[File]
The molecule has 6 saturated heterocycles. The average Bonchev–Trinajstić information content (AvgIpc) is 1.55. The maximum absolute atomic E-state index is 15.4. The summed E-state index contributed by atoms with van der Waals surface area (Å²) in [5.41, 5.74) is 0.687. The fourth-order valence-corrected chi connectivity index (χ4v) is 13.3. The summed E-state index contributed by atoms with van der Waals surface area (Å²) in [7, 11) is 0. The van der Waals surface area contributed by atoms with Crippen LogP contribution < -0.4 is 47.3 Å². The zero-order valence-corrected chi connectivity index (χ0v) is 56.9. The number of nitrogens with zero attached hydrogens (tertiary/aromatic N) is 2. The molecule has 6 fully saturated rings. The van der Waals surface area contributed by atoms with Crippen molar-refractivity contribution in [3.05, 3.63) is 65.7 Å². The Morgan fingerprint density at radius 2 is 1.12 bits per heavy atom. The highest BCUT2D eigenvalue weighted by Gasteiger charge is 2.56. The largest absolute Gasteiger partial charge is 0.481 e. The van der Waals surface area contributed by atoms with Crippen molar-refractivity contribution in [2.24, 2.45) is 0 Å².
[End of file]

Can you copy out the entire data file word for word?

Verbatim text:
The molecule has 6 saturated heterocycles. The average Bonchev–Trinajstić information content (AvgIpc) is 1.55. The maximum absolute atomic E-state index is 15.4. The summed E-state index contributed by atoms with van der Waals surface area (Å²) in [5.41, 5.74) is 0.687. The fourth-order valence-corrected chi connectivity index (χ4v) is 13.3. The summed E-state index contributed by atoms with van der Waals surface area (Å²) in [7, 11) is 0. The van der Waals surface area contributed by atoms with Crippen LogP contribution < -0.4 is 47.3 Å². The zero-order valence-corrected chi connectivity index (χ0v) is 56.9. The number of nitrogens with zero attached hydrogens (tertiary/aromatic N) is 2. The molecule has 6 fully saturated rings. The van der Waals surface area contributed by atoms with Crippen molar-refractivity contribution in [3.05, 3.63) is 65.7 Å². The Morgan fingerprint density at radius 2 is 1.12 bits per heavy atom. The highest BCUT2D eigenvalue weighted by Gasteiger charge is 2.56. The largest absolute Gasteiger partial charge is 0.481 e. The van der Waals surface area contributed by atoms with Crippen molar-refractivity contribution in [2.24, 2.45) is 0 Å².